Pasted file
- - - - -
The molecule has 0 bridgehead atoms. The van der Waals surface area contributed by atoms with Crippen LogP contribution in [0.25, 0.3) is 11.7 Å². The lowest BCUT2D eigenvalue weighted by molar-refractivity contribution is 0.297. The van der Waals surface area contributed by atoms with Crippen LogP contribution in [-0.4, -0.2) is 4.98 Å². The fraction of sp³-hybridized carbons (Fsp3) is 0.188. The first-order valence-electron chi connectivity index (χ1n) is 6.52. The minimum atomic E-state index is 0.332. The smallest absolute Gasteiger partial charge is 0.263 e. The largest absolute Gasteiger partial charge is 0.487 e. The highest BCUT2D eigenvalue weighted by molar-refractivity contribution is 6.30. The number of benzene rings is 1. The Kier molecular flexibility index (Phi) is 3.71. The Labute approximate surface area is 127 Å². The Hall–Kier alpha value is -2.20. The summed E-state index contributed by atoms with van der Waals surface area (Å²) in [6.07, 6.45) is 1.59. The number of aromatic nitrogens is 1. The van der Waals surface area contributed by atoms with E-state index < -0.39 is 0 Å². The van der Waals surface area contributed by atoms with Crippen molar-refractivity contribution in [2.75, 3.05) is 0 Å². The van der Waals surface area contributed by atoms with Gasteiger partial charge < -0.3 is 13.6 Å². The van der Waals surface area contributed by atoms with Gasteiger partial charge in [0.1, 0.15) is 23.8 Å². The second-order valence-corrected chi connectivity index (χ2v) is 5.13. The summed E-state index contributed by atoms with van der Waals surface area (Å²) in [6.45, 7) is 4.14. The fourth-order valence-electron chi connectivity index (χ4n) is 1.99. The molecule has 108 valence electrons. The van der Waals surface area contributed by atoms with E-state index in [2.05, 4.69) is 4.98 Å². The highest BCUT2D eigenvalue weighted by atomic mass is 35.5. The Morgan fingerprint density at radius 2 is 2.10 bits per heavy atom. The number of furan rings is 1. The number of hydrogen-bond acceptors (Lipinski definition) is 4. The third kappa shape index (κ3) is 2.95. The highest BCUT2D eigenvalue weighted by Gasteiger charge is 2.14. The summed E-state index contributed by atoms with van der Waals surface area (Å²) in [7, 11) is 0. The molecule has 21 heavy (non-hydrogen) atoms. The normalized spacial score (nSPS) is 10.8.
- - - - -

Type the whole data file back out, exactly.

The molecule has 0 bridgehead atoms. The van der Waals surface area contributed by atoms with Crippen LogP contribution in [0.25, 0.3) is 11.7 Å². The lowest BCUT2D eigenvalue weighted by molar-refractivity contribution is 0.297. The van der Waals surface area contributed by atoms with Crippen LogP contribution in [-0.4, -0.2) is 4.98 Å². The fraction of sp³-hybridized carbons (Fsp3) is 0.188. The first-order valence-electron chi connectivity index (χ1n) is 6.52. The minimum atomic E-state index is 0.332. The smallest absolute Gasteiger partial charge is 0.263 e. The largest absolute Gasteiger partial charge is 0.487 e. The highest BCUT2D eigenvalue weighted by molar-refractivity contribution is 6.30. The number of benzene rings is 1. The Kier molecular flexibility index (Phi) is 3.71. The Labute approximate surface area is 127 Å². The Hall–Kier alpha value is -2.20. The summed E-state index contributed by atoms with van der Waals surface area (Å²) in [6.07, 6.45) is 1.59. The number of aromatic nitrogens is 1. The van der Waals surface area contributed by atoms with E-state index < -0.39 is 0 Å². The van der Waals surface area contributed by atoms with Crippen molar-refractivity contribution in [2.75, 3.05) is 0 Å². The van der Waals surface area contributed by atoms with Gasteiger partial charge < -0.3 is 13.6 Å². The van der Waals surface area contributed by atoms with Gasteiger partial charge in [0.1, 0.15) is 23.8 Å². The second-order valence-corrected chi connectivity index (χ2v) is 5.13. The summed E-state index contributed by atoms with van der Waals surface area (Å²) in [6.45, 7) is 4.14. The fourth-order valence-electron chi connectivity index (χ4n) is 1.99. The molecule has 108 valence electrons. The van der Waals surface area contributed by atoms with E-state index in [2.05, 4.69) is 4.98 Å². The highest BCUT2D eigenvalue weighted by atomic mass is 35.5. The Morgan fingerprint density at radius 2 is 2.10 bits per heavy atom. The number of furan rings is 1. The number of hydrogen-bond acceptors (Lipinski definition) is 4. The third kappa shape index (κ3) is 2.95. The highest BCUT2D eigenvalue weighted by Gasteiger charge is 2.14. The summed E-state index contributed by atoms with van der Waals surface area (Å²) in [7, 11) is 0. The molecule has 21 heavy (non-hydrogen) atoms. The normalized spacial score (nSPS) is 10.8.